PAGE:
End of the line for beach bomb squad

BOMB disposal experts who scour a north Northumberland beach for unexploded munitions are to be removed next year.

Defence bosses have confirmed that permanent staff will be withdrawn from RAF Goswick Sands during the spring, as part of a Ministry of Defence cost-cutting exercise.

But concerns have been raised over the consultation process, with MP Sir Alan Beith branding it ‘inadequate’.

A spokesman for the RAF confirmed: “The Minister for Armed Forces has endorsed the withdrawal of the RAF’s 5131 (Bomb Disposal) Squadron’s permanent team from Goswick Sands during spring 2012.”

The disposal team has been based at Goswick – which was used as an air weapons range during the Second World War – since 1995, searching the beach for munitions and dealing with any finds.

Under the new arrangements, the RAF says that it has ‘implemented a strategy proportionate to the risk at the site’, and Goswick Sands will continue to be monitored.

The RAF spokesman said: “Explosive Ordnance Clearance teams from 5131 (Bomb Disposal) Sqn will visit the site to clear and monitor objects as needed with geophysics surveys being planned to continue on a quarterly basis.

“Outside of these visits, in the unlikely event that an item of ordnance is identified, HM Coastguard or the civilian police, as standard operating procedure, would contact the Joint Service EOD Operations Centre who would task a suitable team to handle issues as they arise, in or out of working hours.”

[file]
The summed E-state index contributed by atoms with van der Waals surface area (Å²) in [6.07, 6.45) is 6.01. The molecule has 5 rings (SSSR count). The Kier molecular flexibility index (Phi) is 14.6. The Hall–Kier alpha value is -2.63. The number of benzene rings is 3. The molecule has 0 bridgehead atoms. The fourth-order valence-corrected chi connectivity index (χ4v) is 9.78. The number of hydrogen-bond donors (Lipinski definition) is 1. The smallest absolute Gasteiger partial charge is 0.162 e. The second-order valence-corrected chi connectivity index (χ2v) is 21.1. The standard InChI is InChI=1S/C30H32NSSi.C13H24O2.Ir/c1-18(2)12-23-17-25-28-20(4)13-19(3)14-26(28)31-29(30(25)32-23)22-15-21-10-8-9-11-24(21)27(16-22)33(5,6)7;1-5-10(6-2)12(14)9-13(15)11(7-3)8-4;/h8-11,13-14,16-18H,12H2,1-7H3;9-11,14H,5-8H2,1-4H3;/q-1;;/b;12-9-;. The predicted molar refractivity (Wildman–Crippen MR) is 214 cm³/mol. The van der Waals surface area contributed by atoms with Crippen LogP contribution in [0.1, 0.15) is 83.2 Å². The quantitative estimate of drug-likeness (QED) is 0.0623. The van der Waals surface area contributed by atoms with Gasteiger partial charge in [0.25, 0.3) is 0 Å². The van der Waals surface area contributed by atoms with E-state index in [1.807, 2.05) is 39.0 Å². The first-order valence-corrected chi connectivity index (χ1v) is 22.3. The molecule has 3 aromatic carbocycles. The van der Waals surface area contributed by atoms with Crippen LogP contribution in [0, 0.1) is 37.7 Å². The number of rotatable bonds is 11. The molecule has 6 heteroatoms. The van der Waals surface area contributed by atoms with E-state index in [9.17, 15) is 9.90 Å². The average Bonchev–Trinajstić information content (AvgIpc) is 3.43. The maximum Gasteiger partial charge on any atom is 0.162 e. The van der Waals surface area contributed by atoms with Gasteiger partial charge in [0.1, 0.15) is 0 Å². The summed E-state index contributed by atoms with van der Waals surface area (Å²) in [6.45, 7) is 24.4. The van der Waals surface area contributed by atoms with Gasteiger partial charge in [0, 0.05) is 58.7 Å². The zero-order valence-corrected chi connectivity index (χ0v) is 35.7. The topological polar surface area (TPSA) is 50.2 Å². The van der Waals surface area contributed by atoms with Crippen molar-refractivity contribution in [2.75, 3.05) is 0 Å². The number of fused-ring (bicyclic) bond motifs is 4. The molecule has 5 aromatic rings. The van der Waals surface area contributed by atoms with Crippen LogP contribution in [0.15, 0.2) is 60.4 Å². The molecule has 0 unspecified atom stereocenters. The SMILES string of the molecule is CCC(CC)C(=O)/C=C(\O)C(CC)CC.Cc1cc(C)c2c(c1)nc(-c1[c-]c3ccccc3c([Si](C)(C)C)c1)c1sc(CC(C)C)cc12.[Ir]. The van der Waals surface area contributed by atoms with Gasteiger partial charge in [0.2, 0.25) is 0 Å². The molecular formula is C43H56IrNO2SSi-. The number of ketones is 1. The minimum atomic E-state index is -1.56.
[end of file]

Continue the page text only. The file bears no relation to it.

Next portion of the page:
He added that additional warning signs will be erected to inform the public of the potential dangers of digging.

Last Thursday, a meeting was held at Ancroft Village Hall to give residents the chance to raise their concerns and question Sqn Ldr Michael Haygarth, officer commanding for 5131 (Bomb Disposal) Squadron, about how munitions concealed at Goswick Sands will be dealt with in future.

During the discussion, which was chaired by Sir Alan Beith, Sqn Ldr Haygarth said that efficiency, cost and the reduction in the size of the RAF were the main factors behind the decision.

He said that most of the annual £283,000 spend at RAF Goswick would be saved.

The meeting was informed that there have been no reported ordnance-related accidents or deaths and that clearance work undertaken over the last 16 years had mitigated the risk at Goswick Sands to a level where the hazard posed to the general public is now assessed to be ‘extremely low and as low as is reasonably possible’.

He admitted the dedicated team at the site had done a good job but said: “The reality of life is that we need to take a cheaper way of doing things and this is the approach we are taking.

“It is not going to be worse for the general public.”

But residents raised concerns that the removal of permanent staff would lead to the loss of local knowledge of the area. They also said that they hadn’t been consulted about the plans.

Speaking afterwards, Sir Alan said: “The RAF should have done much more to explain to local residents what they were doing. I have already had several meetings with Ministers about the future of Goswick Sands and I will be taking up with them the inadequate consultation.

“Although there are large amounts of material buried under the sands, very little of it is potentially dangerous and there is no easy solution which removes all risk.

“Most people would have preferred to keep some permanent civilian staff at the site but the RAF has taken the view that this is not cost-effective.

“What is absolutely clear is that, as well as periodic sweeps of the area, bomb disposal experts will always be available when dangerous objects are found and will respond.”